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Stephen  Bevan

Fit for Work Down Under

Authors: Stephen Bevan Stephen Bevan

14 May 2012

The influence of Fit for Work research now extends far beyond Europe with our study of MSDs in Australia published on 13 May at the annual conference of the Australian Rheumatology Association in Canberra. Despite having been hit less severely by the economic crisis, the Australian labour market is still being affected and it is timely to take a look at the effect of musculoskeletal conditions on the workforce.

Our research showed that:

  • Almost 2.2 million (14.7 per cent) of working age Australians report a disability and almost a quarter of them experience profound or severe core activity limitations.
    It is estimated that people with chronic conditions in Australia are 60 per cent less likely to participate in the labour market.
  • Work-related injuries and diseases cost the Australian economy $57.5 billion in 2005-2006, representing 5.9 per cent of GDP. At least 43 per cent of all work-related injury/disease compensation claims resulted from cases of MSDs.
    Up to 31.9 per cent of Disability Support Pension claims result from musculoskeletal and connective tissue disorders.
  • It is estimated that MSDs cost the Australian health care system almost $4.6 billion a year.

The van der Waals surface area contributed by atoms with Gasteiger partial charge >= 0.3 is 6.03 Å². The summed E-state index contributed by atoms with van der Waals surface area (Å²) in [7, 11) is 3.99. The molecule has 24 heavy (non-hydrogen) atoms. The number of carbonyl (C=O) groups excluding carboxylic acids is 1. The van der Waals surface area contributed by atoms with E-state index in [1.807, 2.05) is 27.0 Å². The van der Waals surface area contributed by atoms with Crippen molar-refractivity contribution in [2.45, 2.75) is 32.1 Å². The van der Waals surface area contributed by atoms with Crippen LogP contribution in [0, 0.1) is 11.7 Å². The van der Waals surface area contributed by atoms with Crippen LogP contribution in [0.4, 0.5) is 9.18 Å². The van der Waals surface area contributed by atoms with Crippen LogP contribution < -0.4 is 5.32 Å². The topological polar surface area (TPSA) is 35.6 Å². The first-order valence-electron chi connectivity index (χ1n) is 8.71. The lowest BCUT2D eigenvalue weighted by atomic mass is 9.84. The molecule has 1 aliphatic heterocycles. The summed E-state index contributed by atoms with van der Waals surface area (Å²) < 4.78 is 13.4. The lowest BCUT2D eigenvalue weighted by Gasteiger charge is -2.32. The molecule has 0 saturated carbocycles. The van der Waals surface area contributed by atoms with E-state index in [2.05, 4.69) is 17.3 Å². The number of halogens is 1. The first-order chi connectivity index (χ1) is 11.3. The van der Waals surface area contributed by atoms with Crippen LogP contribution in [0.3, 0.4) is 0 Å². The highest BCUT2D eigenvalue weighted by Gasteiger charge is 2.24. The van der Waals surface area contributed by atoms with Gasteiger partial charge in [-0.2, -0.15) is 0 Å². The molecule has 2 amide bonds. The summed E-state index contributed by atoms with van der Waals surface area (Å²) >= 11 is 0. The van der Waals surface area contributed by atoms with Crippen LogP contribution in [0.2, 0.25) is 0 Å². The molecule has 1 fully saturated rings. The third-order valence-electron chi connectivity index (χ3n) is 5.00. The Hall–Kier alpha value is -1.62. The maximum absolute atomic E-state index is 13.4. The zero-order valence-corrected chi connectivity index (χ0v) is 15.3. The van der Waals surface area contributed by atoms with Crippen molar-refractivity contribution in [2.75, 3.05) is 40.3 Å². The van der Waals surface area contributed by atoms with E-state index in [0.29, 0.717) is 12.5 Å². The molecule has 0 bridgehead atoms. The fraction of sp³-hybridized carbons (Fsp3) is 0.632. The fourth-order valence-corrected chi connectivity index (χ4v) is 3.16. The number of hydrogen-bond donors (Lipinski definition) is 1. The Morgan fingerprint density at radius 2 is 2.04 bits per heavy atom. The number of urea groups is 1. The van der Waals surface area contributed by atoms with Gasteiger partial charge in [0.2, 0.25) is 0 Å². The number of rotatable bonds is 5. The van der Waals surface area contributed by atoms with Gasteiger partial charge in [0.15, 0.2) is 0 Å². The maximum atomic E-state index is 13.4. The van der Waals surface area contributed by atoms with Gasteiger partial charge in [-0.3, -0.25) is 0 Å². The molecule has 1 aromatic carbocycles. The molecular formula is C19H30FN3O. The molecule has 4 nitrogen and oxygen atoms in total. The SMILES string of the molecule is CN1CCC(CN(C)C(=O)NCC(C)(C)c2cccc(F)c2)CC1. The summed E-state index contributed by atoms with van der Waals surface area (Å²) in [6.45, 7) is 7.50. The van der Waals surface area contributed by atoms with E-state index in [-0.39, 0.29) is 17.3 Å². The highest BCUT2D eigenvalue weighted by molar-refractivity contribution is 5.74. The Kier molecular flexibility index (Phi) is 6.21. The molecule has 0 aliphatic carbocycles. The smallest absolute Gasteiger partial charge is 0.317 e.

Back pain, back problems and disc disorders are very common complaints in Australia, affecting nearly 2.8 million people, or 14 per cent of the Australian population.
  • Rheumatoid Arthritis (RA) is the second most prevalent form of arthritis in Australia, affecting at least 2 per cent of the population and accounting for 4 per cent of the total expenditure on MSDs.
  • Only 31 per cent of those with RA are in full-time employment, compared to 53 per cent of the general population in Australia.

As with our research in many other countries, we found that earlier diagnosis and intervention could help more Australian workers with MSDs to remain in our return to work and that work participation and productivity – as well as quality of life – could be improved through more ‘joined-up’ effort between government, healthcare professionals and employers. We are hopeful that policy-makers and opinion-leaders across Australia will heed our messages and redouble their efforts to prioritise work as a clinical outcome for workers with MSDs.

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